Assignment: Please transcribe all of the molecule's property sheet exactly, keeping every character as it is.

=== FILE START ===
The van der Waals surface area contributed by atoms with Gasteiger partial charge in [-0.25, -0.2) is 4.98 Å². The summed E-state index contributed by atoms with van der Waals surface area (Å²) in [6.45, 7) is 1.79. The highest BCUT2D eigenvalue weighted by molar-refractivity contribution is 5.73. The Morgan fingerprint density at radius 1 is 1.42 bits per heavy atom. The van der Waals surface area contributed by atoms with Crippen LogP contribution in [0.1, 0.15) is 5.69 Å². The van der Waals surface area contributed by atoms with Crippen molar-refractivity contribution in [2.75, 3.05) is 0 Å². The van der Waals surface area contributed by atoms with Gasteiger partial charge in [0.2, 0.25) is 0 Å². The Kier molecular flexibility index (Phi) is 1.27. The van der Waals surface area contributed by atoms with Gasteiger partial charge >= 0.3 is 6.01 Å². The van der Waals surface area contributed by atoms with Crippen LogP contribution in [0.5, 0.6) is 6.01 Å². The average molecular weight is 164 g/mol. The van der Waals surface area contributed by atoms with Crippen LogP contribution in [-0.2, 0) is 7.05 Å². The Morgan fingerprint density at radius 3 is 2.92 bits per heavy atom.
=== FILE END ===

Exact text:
The van der Waals surface area contributed by atoms with Gasteiger partial charge in [-0.25, -0.2) is 4.98 Å². The summed E-state index contributed by atoms with van der Waals surface area (Å²) in [6.45, 7) is 1.79. The highest BCUT2D eigenvalue weighted by molar-refractivity contribution is 5.73. The Morgan fingerprint density at radius 1 is 1.42 bits per heavy atom. The van der Waals surface area contributed by atoms with Crippen LogP contribution in [0.1, 0.15) is 5.69 Å². The van der Waals surface area contributed by atoms with Crippen molar-refractivity contribution in [2.75, 3.05) is 0 Å². The van der Waals surface area contributed by atoms with Gasteiger partial charge in [0.2, 0.25) is 0 Å². The Kier molecular flexibility index (Phi) is 1.27. The van der Waals surface area contributed by atoms with Gasteiger partial charge >= 0.3 is 6.01 Å². The van der Waals surface area contributed by atoms with Crippen LogP contribution in [0.5, 0.6) is 6.01 Å². The average molecular weight is 164 g/mol. The van der Waals surface area contributed by atoms with Crippen LogP contribution in [-0.2, 0) is 7.05 Å². The Morgan fingerprint density at radius 3 is 2.92 bits per heavy atom.